What do you mean by love? Christians facing deportation

The following article was published by Barnabas Fund on its website. It merits wider circulation. Admittedly publishing it here doesn’t help much, but feel free to share it.


Sweden is about to deport back to Iran a well-known Iranian actress who has left Islam to become a Christian, despite the fact that the deportation  would violate the UN Refugee Convention. Aideen Strandsson came to faith in Christ after watching a video in Iran of a woman being stoned to death.

She explained how, shortly after this, “I had a dream about Jesus. He was sitting near me and he took my hand.”

She kept her faith a secret, but when she came to Sweden on a work visa in 2014 she asked for a public baptism, saying, “I want to have a baptism in public because I want to say I am not afraid any more. I am free, I am Christian, I want everyone to know about that.”

However, Swedish officials have told Aideen that becoming a Christian was “her decision”, and now it’s “her problem” and not theirs. At her asylum hearing, a Swedish migration official even told her it would not be as bad for her in Iran as she is expecting because it would only be six months in prison.

In fact, Iranian prisons are a particularly dangerous environment for any woman. Rape has been widely used against female prisoners since the 1979 Islamic revolution on the pretext that women offenders must not be allowed to remain virgins, as this could result in them being admitted to paradise. Added to this, as both an apostate from Islam and a nationally known actress who has appeared in films and on TV, Miss Strandsson is likely to be viewed as a significant embarrassment to the Iranian government. As such, her life will be in serious danger. As Barnabas Fund recently reported, there is increasing evidence that Iranian agents are active, even in the West, in monitoring Iranian Christians and Aideen has already received threats on social media.

The Swedish government’s actions are a clear violation of the UN Refugee Convention, which states that its “core principle”, which has the status of International law, is, “a refugee should not be returned to a country where they face serious threats to their life or freedom.”

Sweden has recently let in large numbers of migrants from Muslim-majority nations. However, a public backlash has led the government to crackdown on asylum-seekers and now Christians such as Aideen may be deported back to countries where they face prison, abuse and even death. In a worrying new trend, which may affect Christians in other European countries which have recently allowed in large numbers of migrants, decisions on asylum appear to be influenced not just by human rights but also by government targets, with little or no recognition of the specific persecution faced by Christian minorities in countries such as Iran.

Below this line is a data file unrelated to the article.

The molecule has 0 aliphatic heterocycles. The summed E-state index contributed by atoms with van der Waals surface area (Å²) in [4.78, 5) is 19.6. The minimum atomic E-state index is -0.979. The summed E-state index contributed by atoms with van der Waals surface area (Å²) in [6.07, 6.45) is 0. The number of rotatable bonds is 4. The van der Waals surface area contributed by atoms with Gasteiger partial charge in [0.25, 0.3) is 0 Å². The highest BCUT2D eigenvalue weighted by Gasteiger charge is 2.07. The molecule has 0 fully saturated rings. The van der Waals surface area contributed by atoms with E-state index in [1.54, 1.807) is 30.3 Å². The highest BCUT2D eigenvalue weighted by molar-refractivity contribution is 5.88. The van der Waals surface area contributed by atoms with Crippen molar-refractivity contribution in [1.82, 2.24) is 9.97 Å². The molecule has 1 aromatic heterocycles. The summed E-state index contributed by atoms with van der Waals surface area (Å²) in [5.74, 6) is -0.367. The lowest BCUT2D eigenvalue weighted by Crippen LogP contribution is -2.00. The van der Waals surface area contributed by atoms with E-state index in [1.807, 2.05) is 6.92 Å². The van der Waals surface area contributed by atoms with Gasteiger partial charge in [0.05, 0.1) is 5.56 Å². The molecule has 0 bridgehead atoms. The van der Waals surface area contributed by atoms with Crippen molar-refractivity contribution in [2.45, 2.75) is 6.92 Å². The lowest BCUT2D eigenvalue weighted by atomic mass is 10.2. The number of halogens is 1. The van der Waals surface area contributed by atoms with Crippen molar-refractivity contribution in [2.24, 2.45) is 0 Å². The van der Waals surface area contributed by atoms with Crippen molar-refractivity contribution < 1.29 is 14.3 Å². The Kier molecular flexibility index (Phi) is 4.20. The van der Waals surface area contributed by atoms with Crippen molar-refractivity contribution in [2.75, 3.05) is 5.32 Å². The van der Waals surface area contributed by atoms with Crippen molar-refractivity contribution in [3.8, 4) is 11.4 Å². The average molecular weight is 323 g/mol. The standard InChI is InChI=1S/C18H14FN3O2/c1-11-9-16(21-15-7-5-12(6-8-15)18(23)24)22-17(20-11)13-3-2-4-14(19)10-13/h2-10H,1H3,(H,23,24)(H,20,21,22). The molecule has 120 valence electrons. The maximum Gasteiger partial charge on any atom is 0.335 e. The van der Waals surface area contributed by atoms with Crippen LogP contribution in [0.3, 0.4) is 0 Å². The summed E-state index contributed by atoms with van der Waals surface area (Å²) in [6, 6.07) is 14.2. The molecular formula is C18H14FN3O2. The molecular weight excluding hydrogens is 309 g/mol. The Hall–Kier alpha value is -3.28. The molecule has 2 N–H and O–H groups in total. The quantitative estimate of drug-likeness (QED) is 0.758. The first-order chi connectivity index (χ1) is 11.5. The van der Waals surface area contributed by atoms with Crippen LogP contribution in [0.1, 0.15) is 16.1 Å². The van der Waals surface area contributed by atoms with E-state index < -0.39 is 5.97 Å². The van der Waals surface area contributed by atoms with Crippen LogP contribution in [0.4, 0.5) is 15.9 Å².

We have seen this problem in the selection of refugees for resettlement in the West from countries such as Syria. Despite the USA and other countries saying that they accept that Christians and other religious minorities such as Yazidis have faced genocide there, the UN High Commission for Refugees still does not include this in their “vulnerability criteria” and Western governments perversely claim they cannot do so because they “must treat members of all religions equally.” This attitude that refuses to recognise the specific persecution faced by non-Muslims is costing Christian lives. Tragically, it now appears to have spread to European countries such as Sweden.

Miss Strandsson’s attorney, Gabriel Donner, who has assisted around a thousand Christian asylum seekers, was asked if the Swedish authorities thought she was lying or simply do not care. He replied, “Primarily they don’t care – it’s numbers. They have promised the public in Sweden that they will deport more people than before and so they have to fill the quota.”

He also says that part of the problem is that Sweden is now so irreligious that officials have no understanding of religious conversion and simply assume it is a lifestyle choice, rather than an experience of who God is that affects their eternal destiny.

“A convert says, ‘I converted because of the love I received from Jesus Christ,’ and they almost mockingly ask the convert, ‘What do you mean by love?’ They don’t understand the message in the Bible. It’s just completely alien to them.”

Mr Donner estimated that approximately 8,000 Christian asylum-seekers are now hiding in Sweden to avoid deportation.

One of the places I could call home

If home is where the heart is, there are a number of places on this transitory sphere that I could call home.

Several of them are in Scotland, and one of them is a fairly remote spot near Braemar called the Linn of Quoich.

It is approached down a single-track road which passes first over the better known Linn of Dee, where the mighty river crashes through from the wilderness that is the Cairngorm mountains into the still high valley that brings it eventually – without ever calming down – to Balmoral, Royal Deeside, Ballater, Aberdeen and the sea.